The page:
Wishful GIFing: Watch SeaWorld's Orcas Go From Captive To Free
Today there are 53 killer whales held in captivity throughout the world, with nearly half of those being housed at SeaWorld's three locations in Miami, San Antonio, and San Diego, where they are left to languish for their unnaturally brief lives in small tanks which bear no resemblance to vast expanse of the open ocean they would otherwise inhabit.
But just imagine for a moment if those orcas at SeaWorld were free to live as nature intended. Well, it might look something like this:
There's been a mounting wave of criticism leveled against the marine park, calling for an end to their confinement of such large, intelligent animals, particularly in the wake of the documentary "Blackfish", released last summer.
Aside from the psychological toll captivity no doubt takes on these animals, it affects them in other ways that are unmistakable as well. All of SeaWorld's male orcas suffer from collapsed dorsal fins, for example, a condition found in only 1 to 5 percent of their counterparts in the wild.
Despite being highly social animals which form close bonds with their families and pods, SeaWorld places unacquainted orcas in tanks together at random, and routinely separates mothers from their offspring at too early an age.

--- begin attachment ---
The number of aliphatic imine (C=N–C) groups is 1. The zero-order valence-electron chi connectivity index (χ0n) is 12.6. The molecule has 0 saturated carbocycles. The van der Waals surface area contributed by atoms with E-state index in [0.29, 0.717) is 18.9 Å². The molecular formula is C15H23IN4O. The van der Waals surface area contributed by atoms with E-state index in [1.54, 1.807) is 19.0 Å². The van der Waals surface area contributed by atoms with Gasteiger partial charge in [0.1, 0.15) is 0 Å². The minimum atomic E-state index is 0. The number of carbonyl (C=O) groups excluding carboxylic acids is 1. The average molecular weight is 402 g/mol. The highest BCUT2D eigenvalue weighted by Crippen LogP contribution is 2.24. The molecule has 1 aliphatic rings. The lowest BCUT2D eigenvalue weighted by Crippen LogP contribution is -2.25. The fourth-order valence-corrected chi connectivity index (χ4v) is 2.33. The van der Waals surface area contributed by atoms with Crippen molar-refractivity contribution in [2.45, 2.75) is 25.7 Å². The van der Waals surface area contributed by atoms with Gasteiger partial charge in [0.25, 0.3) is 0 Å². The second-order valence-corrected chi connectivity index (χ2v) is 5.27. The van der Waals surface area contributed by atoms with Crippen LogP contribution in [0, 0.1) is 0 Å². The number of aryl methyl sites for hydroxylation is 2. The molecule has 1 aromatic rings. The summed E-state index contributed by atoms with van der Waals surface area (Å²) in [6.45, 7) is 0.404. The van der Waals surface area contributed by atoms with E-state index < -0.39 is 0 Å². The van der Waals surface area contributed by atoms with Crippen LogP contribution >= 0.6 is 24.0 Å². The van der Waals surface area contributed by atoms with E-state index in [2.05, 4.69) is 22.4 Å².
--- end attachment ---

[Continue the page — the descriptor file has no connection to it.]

Orcas in captivity also have far shorter lives than those in the wild. The average lifespan for killer whales born in captivity is a mere 4.5 years; Wild orcas, on the other hand, are thought to live between 30 - 60 years -- and some have lived to be well over 100 years old.
Regardless of SeaWorld's claims that their detractors hold a new and radical opinion, people have been protesting them it since the earliest days when orcas began to be captured. And it's no wonder why:
After seeing these animals in the setting where they belong, it's hard to imagine them anywhere else.
SeaWorld and marine parks profit off keeping orcas and other marine animals in captivity -- despite evidence that captivity not only induces unnatural behaviors in whales, but also endangers trainers. Join us in pledging never to visit SeaWorld or other marine parks until they empty their orca tanks.